Andy Abbott’s A Serious Waste of Time is part of the Art in Unusual Spaces project which uses vacant spaces in Leeds for artistic purposes. In this case, the Unusual Space is a single story industrial unit in the Marshall’s Mill complex in Holbeck.
The works on show (a selection of videos, photographs, prints and audio pieces) have all been developed from the artist’s leisure activities, hobbies, or his hanging around; an acknowledgement of the fact there are still spaces in our lives not driven by materialistic desires and capitalist imperatives.
I only happened upon the show by chance on my way elsewhere. I was very interested by much of what was there, but sadly had nowhere near enough time to look properly. But I do love maps, charts and tables of statistics, and catching sight of a few tempting pieces along these lines, I was drawn in and decided it was all worth being a bit late for the next part of the day.
Homeward Unbound was particularly absorbing. It mapped the artist’s homes through the years and tabulated in a wonderfully detailed and intricate fashion his memories over the same period alongside the environmental prompt for each memory. Tables of statistics analysed the whole by reference to the source, nature, age etc., and it was an anorak’s delight.
I also loved the audio pieces. A lute arrangement of Deep Purple, anyone? (I think I read that right, but I’m happy to be corrected if I’m not. An impromptu flying visit to an exhibition when under time pressure means pretty useless notes)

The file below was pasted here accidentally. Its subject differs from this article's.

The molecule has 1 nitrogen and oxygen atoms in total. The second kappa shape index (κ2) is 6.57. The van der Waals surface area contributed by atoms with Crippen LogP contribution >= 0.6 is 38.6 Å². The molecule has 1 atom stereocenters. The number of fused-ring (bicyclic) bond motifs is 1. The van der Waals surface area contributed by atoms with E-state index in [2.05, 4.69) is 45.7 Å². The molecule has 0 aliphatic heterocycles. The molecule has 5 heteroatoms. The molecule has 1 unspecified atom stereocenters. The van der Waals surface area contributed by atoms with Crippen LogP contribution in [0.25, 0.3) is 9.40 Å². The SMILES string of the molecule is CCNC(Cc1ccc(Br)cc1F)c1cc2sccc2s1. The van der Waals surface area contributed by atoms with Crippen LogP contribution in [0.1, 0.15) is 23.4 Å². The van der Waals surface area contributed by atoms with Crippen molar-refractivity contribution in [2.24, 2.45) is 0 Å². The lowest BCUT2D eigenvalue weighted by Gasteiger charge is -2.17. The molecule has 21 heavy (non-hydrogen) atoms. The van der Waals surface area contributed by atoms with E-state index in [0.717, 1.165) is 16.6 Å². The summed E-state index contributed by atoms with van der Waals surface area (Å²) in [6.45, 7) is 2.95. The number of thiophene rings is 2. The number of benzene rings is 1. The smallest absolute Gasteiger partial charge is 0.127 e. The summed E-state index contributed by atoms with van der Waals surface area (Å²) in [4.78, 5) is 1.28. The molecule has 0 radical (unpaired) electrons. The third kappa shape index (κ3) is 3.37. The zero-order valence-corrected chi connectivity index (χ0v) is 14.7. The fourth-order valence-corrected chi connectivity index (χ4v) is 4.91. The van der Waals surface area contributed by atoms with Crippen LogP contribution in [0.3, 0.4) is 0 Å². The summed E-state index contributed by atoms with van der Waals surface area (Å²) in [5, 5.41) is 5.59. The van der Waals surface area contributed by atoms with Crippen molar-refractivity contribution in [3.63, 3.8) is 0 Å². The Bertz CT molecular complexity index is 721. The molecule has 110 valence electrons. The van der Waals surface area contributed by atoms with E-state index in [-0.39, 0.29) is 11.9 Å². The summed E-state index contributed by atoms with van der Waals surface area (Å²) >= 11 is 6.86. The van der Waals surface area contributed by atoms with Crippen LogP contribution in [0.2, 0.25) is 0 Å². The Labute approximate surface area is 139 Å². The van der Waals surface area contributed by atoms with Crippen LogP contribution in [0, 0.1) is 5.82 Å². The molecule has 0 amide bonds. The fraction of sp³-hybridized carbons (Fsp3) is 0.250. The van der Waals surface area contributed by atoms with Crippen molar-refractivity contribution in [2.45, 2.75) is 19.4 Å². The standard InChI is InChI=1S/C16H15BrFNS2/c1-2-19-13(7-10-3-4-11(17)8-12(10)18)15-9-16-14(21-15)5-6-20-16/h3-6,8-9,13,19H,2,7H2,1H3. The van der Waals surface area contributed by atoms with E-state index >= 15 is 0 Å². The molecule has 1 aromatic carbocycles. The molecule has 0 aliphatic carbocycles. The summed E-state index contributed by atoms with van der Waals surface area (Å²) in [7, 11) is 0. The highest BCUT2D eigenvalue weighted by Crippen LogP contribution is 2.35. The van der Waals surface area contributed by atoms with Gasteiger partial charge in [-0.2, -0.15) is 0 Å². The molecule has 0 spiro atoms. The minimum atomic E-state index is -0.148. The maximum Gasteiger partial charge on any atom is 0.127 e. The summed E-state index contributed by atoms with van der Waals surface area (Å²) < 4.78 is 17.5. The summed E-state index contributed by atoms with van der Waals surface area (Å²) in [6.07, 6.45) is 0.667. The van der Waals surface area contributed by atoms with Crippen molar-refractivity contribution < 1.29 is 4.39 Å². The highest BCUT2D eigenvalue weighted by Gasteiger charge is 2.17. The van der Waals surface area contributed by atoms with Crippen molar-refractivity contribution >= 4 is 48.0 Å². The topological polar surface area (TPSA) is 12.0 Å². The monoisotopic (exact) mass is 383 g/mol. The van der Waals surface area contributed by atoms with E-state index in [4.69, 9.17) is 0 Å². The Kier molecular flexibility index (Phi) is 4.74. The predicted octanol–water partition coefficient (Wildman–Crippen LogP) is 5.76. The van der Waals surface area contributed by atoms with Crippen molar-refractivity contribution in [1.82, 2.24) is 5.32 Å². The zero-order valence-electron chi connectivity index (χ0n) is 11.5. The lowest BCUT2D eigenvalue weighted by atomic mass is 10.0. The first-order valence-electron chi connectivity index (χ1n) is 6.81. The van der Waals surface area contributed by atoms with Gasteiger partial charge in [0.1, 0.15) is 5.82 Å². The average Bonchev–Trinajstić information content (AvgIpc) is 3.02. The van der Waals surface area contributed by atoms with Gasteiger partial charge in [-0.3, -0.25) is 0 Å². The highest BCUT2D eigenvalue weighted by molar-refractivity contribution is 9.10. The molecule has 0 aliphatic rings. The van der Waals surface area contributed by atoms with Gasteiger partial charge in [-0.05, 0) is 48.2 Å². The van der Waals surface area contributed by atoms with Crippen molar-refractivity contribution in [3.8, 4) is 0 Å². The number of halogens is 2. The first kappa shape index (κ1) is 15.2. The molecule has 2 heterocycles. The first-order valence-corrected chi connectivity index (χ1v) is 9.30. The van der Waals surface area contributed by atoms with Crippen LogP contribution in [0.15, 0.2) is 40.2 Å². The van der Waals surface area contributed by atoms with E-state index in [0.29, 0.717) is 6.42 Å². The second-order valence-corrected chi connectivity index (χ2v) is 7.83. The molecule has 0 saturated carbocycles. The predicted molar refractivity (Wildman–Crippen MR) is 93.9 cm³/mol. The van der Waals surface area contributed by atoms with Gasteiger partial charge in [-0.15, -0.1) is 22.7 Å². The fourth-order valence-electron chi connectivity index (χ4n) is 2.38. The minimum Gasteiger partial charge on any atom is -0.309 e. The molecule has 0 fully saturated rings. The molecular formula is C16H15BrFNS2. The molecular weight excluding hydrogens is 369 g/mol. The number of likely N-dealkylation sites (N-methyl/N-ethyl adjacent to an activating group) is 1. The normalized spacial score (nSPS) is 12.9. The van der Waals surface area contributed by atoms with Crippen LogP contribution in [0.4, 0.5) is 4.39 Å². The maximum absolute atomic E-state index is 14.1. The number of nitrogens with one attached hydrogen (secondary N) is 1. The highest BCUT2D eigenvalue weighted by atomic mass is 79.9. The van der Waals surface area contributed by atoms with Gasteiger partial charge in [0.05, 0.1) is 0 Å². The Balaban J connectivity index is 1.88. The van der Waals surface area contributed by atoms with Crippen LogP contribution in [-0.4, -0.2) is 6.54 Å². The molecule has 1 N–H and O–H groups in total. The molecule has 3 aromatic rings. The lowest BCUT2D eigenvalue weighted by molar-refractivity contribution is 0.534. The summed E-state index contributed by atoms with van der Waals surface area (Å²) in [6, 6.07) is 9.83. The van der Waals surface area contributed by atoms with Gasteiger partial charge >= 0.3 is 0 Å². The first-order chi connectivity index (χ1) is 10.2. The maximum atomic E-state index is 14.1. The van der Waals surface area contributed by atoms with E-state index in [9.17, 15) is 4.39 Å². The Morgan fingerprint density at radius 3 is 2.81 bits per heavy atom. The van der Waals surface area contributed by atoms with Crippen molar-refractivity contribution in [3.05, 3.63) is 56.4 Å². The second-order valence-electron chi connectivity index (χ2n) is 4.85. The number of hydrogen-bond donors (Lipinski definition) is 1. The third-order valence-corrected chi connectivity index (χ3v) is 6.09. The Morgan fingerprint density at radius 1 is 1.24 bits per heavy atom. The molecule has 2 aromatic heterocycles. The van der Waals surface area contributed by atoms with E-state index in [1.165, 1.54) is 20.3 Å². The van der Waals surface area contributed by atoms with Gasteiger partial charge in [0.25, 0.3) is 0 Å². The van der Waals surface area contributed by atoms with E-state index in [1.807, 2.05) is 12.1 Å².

My only quibble was with the photos, which were a focal point of the room upon entering. They were okay; but just not quite good enough for their prominent position. To the extent they illustrated the audio pieces, I could see why they had been included, but I would have been as happy with a contour map for this purpose.
It raises an interesting question for me about the role of more traditional art forms such as photography being shown alongside, and as an integral part of, thoughtful and well-executed conceptual work. I find I tend to focus on the aesthetic qualities of the photo, or painting, or drawing, or whatever it may be as a separate aspect entirely, and judging the success or otherwise of the piece in much more traditional aesthetic terms. And when this happens, I often end up feeling that two-dimensional imagery is just a bit less ‘considered’ in a conceptual role. In other words, without the conceptual support framework, it would not stand alone well. Not always, of course. But just a bit too often for me. Maybe to a lot of people it just doesn’t matter. And in the case of A Serious Waste of Time, it’s no more than a really really small quibble which I’ve used as a springboard to raise a bigger issue which has bugged me for a while.
I really wish A Serious Waste of Time was on for another week. I would have loved to have spent much much longer there.